Monday AM October 23rd, 2006

Former Enron executive Jeff Skilling to be sentenced this morning...Gas prices averages continue in the $2 range...Texas unemployment reate falls slightly...

Former Enron CEO Jeff Skilling is to be sentenced this morning by U.S. District Judge Sim Lake for helping orchestrate one of the biggest corporate scandals in U.S. history. Skilling was convicted in May of 19 counts of fraud, conspiracy, insider trading and lying to auditors. Under federal sentencing guidelines, Skilling faces more than 20 years in prison if investor loss tied to his actions exceeds $80 million. He also faces more than $18 million in fines. Judge Lake is allowing Enron's victims to speak before the sentencing, as well as some who will speak on Skilling's behalf. Skilling has petitioned to remain free pending an appeal. Judge Lake tossed out the conviction of Enron founder Ken Lay last week on ten charges because he died before he could appeal.

Militants in Nigeria have freed seven foreign oil workers seized during an attack earlier this month on an Exxon Mobil compound. They were taken hostage October 3rd during a raid on a residential compound housing Exxon Mobil employees. An Exxon Mobil spokesman says Nigerian government officials informed the company over the weekend that all seven had been released.

Exxon Mobil is proposing to pay Alaska $20 million and give up 20,000 acres to settle its unmet obligations to develop a vast North Slope natural gas field. Alaska officials last year ruled that Exxon Mobil--the operator of the Point Thomson field--was in default for delaying the field's development by submitting a plan without benchmarks for tapping into its estimated eight trillion cubic feet of gas reserves. The state threatened to revoke the leases, but then stayed that decision while negotiating a fiscal contract with Irving-based Exxon Mobil and two other oil companies for a $25 billion natural gas pipeline from the North Slope. That negotiated contract fell through amid public and legislative worries that Alaska would be giving too much to the producers.

It's 11 weeks and counting in the Texas retail gas price losing streak. The weekly AAA Texas retail gas price survey finds the statewide average price for regular, self-serve gasoline is $2.10 per gallon. That's three cents off last week's average and 81 cents less than the record high of $2.92 per gallon on July 28th. The national average fell three cents to $2.22 per gallon. But auto club spokeswoman rose Rougeau notes that the speed of the price drop slowe. She says that might hint that gas prices are close to bottoming out. Corpus Christi has the cheapest gas of the Texas cities surveyed this week, with an average price of $2.02 per gallon. That's a penny less than the previous week. El Paso again has the most expensive retail gas prices, averaging $2.19 per gallon. That's six cents less than last week. Houston is averaging $2.02, down 3.3 cents.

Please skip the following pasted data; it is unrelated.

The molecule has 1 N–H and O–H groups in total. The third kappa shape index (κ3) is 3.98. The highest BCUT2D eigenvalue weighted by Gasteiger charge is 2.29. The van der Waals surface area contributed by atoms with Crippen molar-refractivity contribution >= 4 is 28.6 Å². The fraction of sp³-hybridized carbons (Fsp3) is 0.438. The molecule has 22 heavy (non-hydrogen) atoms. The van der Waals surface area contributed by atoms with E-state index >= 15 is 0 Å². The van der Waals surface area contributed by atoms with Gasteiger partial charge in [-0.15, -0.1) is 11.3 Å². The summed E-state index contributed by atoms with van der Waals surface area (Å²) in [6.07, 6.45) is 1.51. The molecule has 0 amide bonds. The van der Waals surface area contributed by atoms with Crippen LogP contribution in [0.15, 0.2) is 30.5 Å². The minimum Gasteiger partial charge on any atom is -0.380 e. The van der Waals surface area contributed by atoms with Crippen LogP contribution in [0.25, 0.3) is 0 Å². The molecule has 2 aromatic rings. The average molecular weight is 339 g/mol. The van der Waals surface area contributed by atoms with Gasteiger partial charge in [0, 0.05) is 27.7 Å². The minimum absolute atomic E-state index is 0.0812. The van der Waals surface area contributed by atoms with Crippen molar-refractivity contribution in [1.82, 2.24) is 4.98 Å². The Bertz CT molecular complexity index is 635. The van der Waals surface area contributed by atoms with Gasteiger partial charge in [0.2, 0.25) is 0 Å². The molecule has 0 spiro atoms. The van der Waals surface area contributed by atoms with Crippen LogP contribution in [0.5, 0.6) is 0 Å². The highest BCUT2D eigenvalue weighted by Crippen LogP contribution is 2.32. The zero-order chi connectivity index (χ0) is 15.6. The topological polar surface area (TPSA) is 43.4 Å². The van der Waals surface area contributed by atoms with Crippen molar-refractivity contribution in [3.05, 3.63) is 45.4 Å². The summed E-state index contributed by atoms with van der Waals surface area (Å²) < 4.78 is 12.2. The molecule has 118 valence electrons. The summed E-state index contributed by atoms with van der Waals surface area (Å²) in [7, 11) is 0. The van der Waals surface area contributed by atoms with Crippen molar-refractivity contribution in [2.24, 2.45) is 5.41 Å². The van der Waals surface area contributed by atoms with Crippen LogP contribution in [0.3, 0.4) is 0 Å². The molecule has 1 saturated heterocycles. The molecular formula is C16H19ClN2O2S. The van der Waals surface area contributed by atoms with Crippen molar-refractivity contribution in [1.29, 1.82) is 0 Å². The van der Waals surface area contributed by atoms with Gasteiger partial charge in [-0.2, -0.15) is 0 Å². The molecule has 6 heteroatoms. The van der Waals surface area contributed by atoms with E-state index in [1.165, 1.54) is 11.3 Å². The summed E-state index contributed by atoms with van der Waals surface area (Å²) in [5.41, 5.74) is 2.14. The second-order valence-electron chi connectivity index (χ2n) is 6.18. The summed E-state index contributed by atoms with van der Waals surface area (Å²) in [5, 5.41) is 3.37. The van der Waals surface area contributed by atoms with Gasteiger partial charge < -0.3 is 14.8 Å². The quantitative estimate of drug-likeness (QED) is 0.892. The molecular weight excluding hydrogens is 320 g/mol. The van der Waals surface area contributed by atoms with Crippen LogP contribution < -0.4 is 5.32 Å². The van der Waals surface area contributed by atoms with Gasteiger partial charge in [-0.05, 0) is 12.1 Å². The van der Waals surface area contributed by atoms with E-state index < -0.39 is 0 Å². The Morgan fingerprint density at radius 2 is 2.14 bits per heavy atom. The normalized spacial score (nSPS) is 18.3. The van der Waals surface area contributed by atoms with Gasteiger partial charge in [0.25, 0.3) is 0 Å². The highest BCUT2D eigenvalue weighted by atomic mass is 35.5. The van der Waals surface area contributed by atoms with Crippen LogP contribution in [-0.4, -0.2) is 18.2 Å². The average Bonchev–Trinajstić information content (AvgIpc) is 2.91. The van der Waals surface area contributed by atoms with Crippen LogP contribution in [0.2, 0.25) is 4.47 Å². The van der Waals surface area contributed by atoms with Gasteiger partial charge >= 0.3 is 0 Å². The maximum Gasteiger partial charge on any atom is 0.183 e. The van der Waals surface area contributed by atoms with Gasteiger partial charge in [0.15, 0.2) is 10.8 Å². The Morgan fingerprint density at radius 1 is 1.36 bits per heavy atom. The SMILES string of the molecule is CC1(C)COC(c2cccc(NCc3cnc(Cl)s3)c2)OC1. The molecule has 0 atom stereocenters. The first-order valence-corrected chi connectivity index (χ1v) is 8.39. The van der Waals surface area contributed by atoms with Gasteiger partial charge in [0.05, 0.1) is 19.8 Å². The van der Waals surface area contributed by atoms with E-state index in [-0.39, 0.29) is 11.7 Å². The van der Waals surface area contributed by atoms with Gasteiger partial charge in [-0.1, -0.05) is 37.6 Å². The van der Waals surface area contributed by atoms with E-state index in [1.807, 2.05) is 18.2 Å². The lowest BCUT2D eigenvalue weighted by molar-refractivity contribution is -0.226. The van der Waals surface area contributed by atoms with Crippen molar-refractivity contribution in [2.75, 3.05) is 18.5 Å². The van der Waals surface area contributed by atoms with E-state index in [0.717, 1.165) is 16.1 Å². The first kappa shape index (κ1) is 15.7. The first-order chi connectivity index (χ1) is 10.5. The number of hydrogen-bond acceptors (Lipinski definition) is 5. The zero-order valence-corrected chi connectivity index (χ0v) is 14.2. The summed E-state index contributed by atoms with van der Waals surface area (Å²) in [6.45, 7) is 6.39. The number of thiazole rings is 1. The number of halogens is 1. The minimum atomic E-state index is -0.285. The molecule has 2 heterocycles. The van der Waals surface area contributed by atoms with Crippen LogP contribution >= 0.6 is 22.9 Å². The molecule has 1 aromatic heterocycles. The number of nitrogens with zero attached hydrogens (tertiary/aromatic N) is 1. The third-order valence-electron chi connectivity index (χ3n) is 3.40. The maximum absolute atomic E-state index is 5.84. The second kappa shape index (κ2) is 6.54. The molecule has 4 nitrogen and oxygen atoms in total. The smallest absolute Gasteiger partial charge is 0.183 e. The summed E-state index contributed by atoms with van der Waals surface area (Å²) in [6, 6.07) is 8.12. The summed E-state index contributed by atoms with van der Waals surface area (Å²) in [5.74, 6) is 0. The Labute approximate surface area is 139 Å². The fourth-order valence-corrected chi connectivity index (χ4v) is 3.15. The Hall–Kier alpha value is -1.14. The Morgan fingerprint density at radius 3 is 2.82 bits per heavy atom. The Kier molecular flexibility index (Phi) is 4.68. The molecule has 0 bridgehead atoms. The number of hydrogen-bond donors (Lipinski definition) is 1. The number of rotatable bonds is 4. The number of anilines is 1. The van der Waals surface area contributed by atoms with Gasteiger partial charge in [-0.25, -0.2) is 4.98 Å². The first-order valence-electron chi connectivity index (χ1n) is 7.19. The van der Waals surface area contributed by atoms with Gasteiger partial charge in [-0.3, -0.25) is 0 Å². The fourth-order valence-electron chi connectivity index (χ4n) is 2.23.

The Texas unemployment rate fell slightly in September and for the second consecutive month. The Texas Workforce Commission reports that the jobless rate fell three-tenths of a percentage point to 4.8 percent. The rate was adjusted for seasonal trends in hiring and firing, which most economists believe gives a better picture of the job market. Texas added 15,200 jobs in September and 226,200 jobs over the last 12 months. That's a 2.3 percent growth rate over the year. Hiring remained strong in manufacturing with its second month-to-month increase since July, adding 3,400 jobs. Financial activities employment added of 3,300 jobs, continuing the industry's three-month streak of employment gains. Initial claims for unemployment compensation in September were down 30 percent from a year ago to about 4,700. Midland had the lowest unemployment rate, with a non-seasonally adjusted figure of 3.3 percent. The highest was El Paso at 6.8 percent. The Houston area unemployment rate was 4.7 percent, and July's revised figure is 5.1 percent.

The Public Utility Commission says it will investigate whether TXU Corporation manipulated the wholesale electricity market. The Dallas-based utility denies the allegations and says it stands firmly behind its record. The investigation stems from an annual review of the Texas market prepared by Potomac Economics, which referred to TXU's wholesale division only as "Company C.'' PUC spokesman Terry Hadley says they're looking at the issues brought up in the report regarding wholesale electricity market. Hadley says it's way too early to know where that's going to lead. TXU spokeswoman Lisa Singleton says the company is running its largest, most efficient plants at higher output levels than at any other time in history--while making our excess capacity available to the marketplace.

Representatives from the pipeline cleaning industry are talking about the widely available technologies to clean oil pipelines. Representatives from a handful of international pipeline maintenance companies came to a conference hosted by the Alaska State Department of Environmental Conservation, BP and Houston-based ConocoPhillips. They talked recently in Anchorage, Alaska, about the different types of devices called "pigs'' that are sent through a pipeline to clean it out. All kinds of deposits can build up in a line, everything from sand, wax and scaly calcium carbonate, to salt water from oil extracted offshore. The material can slow the flow of oil down a pipe and can shield varieties of bacteria that corrode the metal. Gary Smith of Tomball-based Inline Services says companies should talk to a vendor about how clean the pipeline should be. He says they must "run the most aggressive pigs you can, as often as you can'' when corrosion appears. Corroded pipelines that weren't routinely cleaned have been blamed on leaks at the Prudhoe Bay oil field this summer which temporarily halved production.

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